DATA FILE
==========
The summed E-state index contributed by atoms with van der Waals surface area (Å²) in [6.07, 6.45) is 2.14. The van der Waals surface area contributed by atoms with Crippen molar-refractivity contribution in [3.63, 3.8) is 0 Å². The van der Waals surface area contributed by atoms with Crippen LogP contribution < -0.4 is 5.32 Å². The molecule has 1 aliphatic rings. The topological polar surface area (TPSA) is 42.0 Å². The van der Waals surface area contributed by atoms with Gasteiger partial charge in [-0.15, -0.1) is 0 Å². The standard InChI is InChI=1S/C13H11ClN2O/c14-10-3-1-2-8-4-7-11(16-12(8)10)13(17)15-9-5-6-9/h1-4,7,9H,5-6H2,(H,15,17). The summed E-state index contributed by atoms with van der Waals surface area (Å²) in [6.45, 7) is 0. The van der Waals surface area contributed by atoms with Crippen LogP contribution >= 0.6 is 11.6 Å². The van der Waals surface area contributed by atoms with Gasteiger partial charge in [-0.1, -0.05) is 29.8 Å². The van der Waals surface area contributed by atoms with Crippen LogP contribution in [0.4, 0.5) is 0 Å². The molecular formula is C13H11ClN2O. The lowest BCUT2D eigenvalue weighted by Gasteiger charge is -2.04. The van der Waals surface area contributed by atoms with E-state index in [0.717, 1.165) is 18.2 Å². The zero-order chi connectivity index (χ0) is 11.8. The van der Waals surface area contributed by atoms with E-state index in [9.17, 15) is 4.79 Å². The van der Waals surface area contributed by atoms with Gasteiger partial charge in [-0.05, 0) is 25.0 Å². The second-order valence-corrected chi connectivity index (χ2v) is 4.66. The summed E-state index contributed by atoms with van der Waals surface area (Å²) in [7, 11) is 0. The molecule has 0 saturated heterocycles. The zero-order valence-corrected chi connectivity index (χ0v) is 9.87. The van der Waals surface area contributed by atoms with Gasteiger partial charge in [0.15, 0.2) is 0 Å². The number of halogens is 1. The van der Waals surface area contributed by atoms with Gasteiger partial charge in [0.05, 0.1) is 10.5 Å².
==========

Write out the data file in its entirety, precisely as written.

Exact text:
The summed E-state index contributed by atoms with van der Waals surface area (Å²) in [6.07, 6.45) is 2.14. The van der Waals surface area contributed by atoms with Crippen molar-refractivity contribution in [3.63, 3.8) is 0 Å². The van der Waals surface area contributed by atoms with Crippen LogP contribution < -0.4 is 5.32 Å². The molecule has 1 aliphatic rings. The topological polar surface area (TPSA) is 42.0 Å². The van der Waals surface area contributed by atoms with Gasteiger partial charge in [-0.15, -0.1) is 0 Å². The standard InChI is InChI=1S/C13H11ClN2O/c14-10-3-1-2-8-4-7-11(16-12(8)10)13(17)15-9-5-6-9/h1-4,7,9H,5-6H2,(H,15,17). The summed E-state index contributed by atoms with van der Waals surface area (Å²) in [6.45, 7) is 0. The van der Waals surface area contributed by atoms with Crippen LogP contribution >= 0.6 is 11.6 Å². The van der Waals surface area contributed by atoms with Gasteiger partial charge in [-0.1, -0.05) is 29.8 Å². The van der Waals surface area contributed by atoms with Crippen LogP contribution in [0.4, 0.5) is 0 Å². The molecular formula is C13H11ClN2O. The lowest BCUT2D eigenvalue weighted by Gasteiger charge is -2.04. The van der Waals surface area contributed by atoms with E-state index in [0.717, 1.165) is 18.2 Å². The zero-order chi connectivity index (χ0) is 11.8. The van der Waals surface area contributed by atoms with E-state index in [9.17, 15) is 4.79 Å². The van der Waals surface area contributed by atoms with Gasteiger partial charge in [-0.05, 0) is 25.0 Å². The second-order valence-corrected chi connectivity index (χ2v) is 4.66. The summed E-state index contributed by atoms with van der Waals surface area (Å²) in [7, 11) is 0. The molecule has 0 saturated heterocycles. The zero-order valence-corrected chi connectivity index (χ0v) is 9.87. The van der Waals surface area contributed by atoms with Gasteiger partial charge in [0.15, 0.2) is 0 Å². The number of halogens is 1. The van der Waals surface area contributed by atoms with Gasteiger partial charge in [0.05, 0.1) is 10.5 Å².